A lot of people are talking about Islamism, terrorism and related issues. However a lot of that debate is shallow and does not lead towards constructive solutions.
Here are four things holding back the debate:
Many people in the West are very ignorant about Islam as a religion and Islamism as a political ideology. They are also ignorant about their own history, including many of the grievances which some Muslims bring up when they criticize Western governments, in particular the American government. It’s nothing to be ashamed of, everyone is ignorant about everything until they learn about it, and most people have had no reason to learn about religions they don’t follow.
The ignorance has seeped into our political discourse however, which is a problem. Policy makers and lawmakers often do not know the difference between various sects of Islam or between Islamism as a political ideology and the religion as a whole. This leads to shallow debates about whether Islam in general is good or bad, which is not what this conversation is about at all.
As part of our commitment to honesty and education, Clarion launched a New Year’s pledge, calling on our subscribers to read the Quran this year.
The political divide in America between Republicans and Democrats has swallowed up almost all political issues, with each party claiming a stance on pretty much everything. Part of that has to do with the fact that there are genuine differences on each issue that map onto the broader philosophical stances taken by each party. But part of it has to do with politicians seeking to gain advantage over one another by taking up a cause they feel is popular.
This has resulted in a situation where Republicans are perceived as anti-Muslim because they want to talk about the dangers posed by radical Islam, while Democrats are perceived as naive and foolish because they feel anti-Muslim bigotry is the real issue.
Clarion’s position, shared by many counter-Islamists from many different organizations around the world, is that both radical Islam and anti-Muslim bigotry are problems, that they feed into each other and that we ought to oppose both for the same reason: a commitment to freedom and the First Amendment.
Yet that simple message gets lost in the partisan screaming.
To a certain extent “click bait” is a misleading term, since people click on things they want to read and that’s good. But dumbing things down to the lowest common denominator in an effort to win traffic does not improve the quality of the debate. Neither does reducing nuanced and complicated situations to 30 second sound-bites in search of a viral video clip.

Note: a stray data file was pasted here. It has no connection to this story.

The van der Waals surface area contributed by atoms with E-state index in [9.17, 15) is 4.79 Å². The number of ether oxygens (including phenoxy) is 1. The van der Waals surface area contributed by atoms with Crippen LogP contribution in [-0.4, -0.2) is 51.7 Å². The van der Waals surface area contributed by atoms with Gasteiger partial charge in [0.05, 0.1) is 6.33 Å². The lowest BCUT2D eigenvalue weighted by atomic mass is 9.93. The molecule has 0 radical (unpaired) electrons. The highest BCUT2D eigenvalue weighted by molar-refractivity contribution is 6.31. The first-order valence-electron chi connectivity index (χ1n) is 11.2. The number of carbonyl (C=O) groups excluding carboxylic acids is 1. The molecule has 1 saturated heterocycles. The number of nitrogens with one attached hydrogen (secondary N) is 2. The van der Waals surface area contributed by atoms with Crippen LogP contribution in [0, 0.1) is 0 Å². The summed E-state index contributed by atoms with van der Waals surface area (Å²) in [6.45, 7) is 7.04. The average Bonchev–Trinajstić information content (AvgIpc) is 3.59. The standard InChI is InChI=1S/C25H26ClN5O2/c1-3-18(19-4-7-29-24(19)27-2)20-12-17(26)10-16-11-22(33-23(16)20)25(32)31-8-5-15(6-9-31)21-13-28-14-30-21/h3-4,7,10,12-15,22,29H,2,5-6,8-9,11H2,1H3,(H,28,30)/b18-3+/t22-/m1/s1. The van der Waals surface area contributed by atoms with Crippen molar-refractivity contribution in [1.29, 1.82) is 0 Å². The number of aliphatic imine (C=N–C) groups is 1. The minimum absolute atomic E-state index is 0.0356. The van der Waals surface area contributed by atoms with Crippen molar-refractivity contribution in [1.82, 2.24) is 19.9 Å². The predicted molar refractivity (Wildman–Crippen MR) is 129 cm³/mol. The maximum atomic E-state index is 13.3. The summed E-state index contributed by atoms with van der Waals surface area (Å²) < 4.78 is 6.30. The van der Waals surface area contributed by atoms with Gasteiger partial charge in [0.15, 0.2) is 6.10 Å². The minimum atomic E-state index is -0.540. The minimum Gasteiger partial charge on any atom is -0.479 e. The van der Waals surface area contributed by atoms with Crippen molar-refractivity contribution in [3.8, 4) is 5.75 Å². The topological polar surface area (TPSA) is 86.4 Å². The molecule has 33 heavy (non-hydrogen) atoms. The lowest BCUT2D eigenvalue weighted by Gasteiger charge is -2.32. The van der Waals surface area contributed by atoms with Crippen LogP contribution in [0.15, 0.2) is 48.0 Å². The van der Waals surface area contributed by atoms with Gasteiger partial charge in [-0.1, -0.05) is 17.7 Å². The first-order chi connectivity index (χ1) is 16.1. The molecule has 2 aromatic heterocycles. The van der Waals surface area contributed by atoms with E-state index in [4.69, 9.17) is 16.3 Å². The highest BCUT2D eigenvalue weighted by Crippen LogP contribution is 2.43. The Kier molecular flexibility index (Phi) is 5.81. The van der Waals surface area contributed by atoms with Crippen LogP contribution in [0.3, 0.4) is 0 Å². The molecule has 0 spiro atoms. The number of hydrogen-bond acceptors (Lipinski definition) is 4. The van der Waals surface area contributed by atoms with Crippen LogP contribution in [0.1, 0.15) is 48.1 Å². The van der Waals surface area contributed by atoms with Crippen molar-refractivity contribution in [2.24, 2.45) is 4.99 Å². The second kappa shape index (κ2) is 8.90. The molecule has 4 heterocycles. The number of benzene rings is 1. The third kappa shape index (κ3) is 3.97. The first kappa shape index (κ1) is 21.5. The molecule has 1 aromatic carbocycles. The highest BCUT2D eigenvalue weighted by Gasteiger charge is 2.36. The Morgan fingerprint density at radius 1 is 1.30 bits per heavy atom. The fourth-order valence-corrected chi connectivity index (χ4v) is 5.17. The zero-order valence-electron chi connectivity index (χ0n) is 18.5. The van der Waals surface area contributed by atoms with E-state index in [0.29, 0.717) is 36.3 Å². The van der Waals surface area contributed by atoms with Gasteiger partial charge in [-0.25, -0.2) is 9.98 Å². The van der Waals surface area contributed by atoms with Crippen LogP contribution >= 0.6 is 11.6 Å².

The 24-hour news cycle and the media’s need for short, shareable content easily that is understandable by someone with no prior knowledge is preventing a deeper understanding of this issue.
When coupled with partisanship and ignorance, it makes for a toxic combination.
Any conversation about Islamism is incomplete without mentioning racism. For over 200 years, European countries (and then the United States) have colonized, bullied, controlled and invaded Muslim majority countries, inhabited by people primarily who are black and brown. Those policies were carried out in the service of a pseudo-scientific notion of racial superiority which was only seriously challenged in the aftermath of World War Two.
The civil rights struggle in America was within living memory. The after effects of the structural racism which that movement sought to deconstruct still impacts black and brown people today. Since the overwhelming majority of Muslims are black or brown, Islam — although it is not a race — has become racialized issue.
Therefore, calls for religious rights for Muslims are interwoven with demands for racial equality. And criticism of Islamism at times comes from the same people who are hanging onto the vestiges of white supremacy.
There are definitely people who are using the current problem with Islamism to advance the same racist platforms they have always espoused. Black and brown Muslims know this, which is perhaps partly why people look at critiques of Islam as racist — since sometimes it actually is motivated by racism. These fears are exacerbated when, for example, the president of the United States retweets videos from a far-right group like Britain First.
Unless race is acknowledged as a part of the puzzle, we will continue to struggle to have an honest and open conversation.